15. Open a professional bank account
It’s too easy to use your personal bank account to pay for business expenses, but it becomes a problem to sort out later.
16. Configure your accounting system
Once you’ve set up your bank account, choose an accounting program. Start as you intend to go. Few things will do your business faster than messy books.
17. Assign responsibilities to the co-founders
If you have one or more founders, it is imperative that you decide up front who will do what. Put it in writing. The disagreements of the co-founders can destroy your business.
What you can do later
While you don’t want to delay these tasks for too long, there’s no need to check them off your list before starting them.
18. Upgrade your smartphone and choose apps
As an entrepreneur, you will be on the move a lot. I can’t stress enough how useful a good phone with good business apps is for running your startup. Also, get a credit card reader to accept payments.
19. Find free advice
Your local SBA office, SCORE, and other small business resources can provide you with free advice, access to business models, and other tools.
20. Consult your insurance agent and obtain coverage
Depending on the type of business you are starting, you may need insurance of one type or another, such as liability insurance, health insurance, or health insurance, especially if you are hiring staff. fulltime.
21. Hire your first employee
Depending on the type of business you have, you may need staff from day one (retail) or you may be able to outsource to freelancers, interns, and third-party vendors for a period of time. (service and technology companies). Remember that trying to do it all yourself takes you away from growing the business.
22. Align suppliers and service providers
Finding a good source of inventory is crucial, especially in certain types of businesses (retail, manufacturing). Beyond inventory, line up good suppliers and reliable service providers so you don’t have to worry about the details.
23. Trademarks and patents file
The best thing to do is to consult a lawyer as soon as possible about the need for patents, in particular. Get the advice early. Then you may be able to defer filing for a period of time, depending on the nature of your business.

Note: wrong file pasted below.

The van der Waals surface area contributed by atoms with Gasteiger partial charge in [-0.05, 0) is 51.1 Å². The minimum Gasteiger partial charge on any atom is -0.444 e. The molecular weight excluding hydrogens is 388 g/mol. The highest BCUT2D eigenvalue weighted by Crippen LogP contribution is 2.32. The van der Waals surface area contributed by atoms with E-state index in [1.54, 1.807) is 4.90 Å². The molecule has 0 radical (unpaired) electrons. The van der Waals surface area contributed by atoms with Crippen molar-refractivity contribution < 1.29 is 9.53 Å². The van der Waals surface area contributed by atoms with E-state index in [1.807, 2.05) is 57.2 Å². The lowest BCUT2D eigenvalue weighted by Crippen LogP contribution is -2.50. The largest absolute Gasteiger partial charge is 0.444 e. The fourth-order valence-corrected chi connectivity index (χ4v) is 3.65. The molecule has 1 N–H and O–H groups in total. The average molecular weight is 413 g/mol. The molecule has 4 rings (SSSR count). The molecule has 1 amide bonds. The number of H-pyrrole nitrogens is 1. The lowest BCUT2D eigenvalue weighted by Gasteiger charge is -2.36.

24. Work on your network
Communicate with former colleagues and colleagues, as well as with your friends and family. Don’t force them to buy your products or services. Instead, use them for presentations and help yourself with other things on this starter checklist.
25. Don’t waste time in “partnerships”
Be careful not to waste time on “business partnership” discussions. Your business will only be attractive to potential partners if and until you start to make progress. Focus your precious time on making sales and getting customers.
26. Refine your pitch
There are many reasons you need a good pitch: potential investors, clients, potential new hires, bankers. If you can’t present your business convincingly and clearly, how can you expect key stakeholders to buy in?
27. Refine your product and your marketing and sales approach
As you go, you will learn more about the market. Use customer feedback to refine your product and service offerings, as well as your go-to-market approach.
28. Secure your IT
Whether you run a tech company or not, you likely have sensitive data on computers and devices that you want to protect. Protect it from intrusions and disasters. Save it! Computer problems can derail a fledgling business.
29. Set up a salesperson or sales team
In many startups, the business owner starts off as the sales manager. But to grow, you need a dedicated sales function, so that you can focus on activities other than day-to-day sales.
30. Find a mentor
It is too easy to work “in” your business rather than “on” it. As Michael Gerber tells us in The E-Myth, we have to work ‘on’ our businesses if we are to grow and prosper. A successful mentor in your industry can provide invaluable advice and act as a sounding board.
Your checklist might be longer than that, but organizing what needs to be done before you get started and what you can take care of next makes it easier to prioritize your tasks.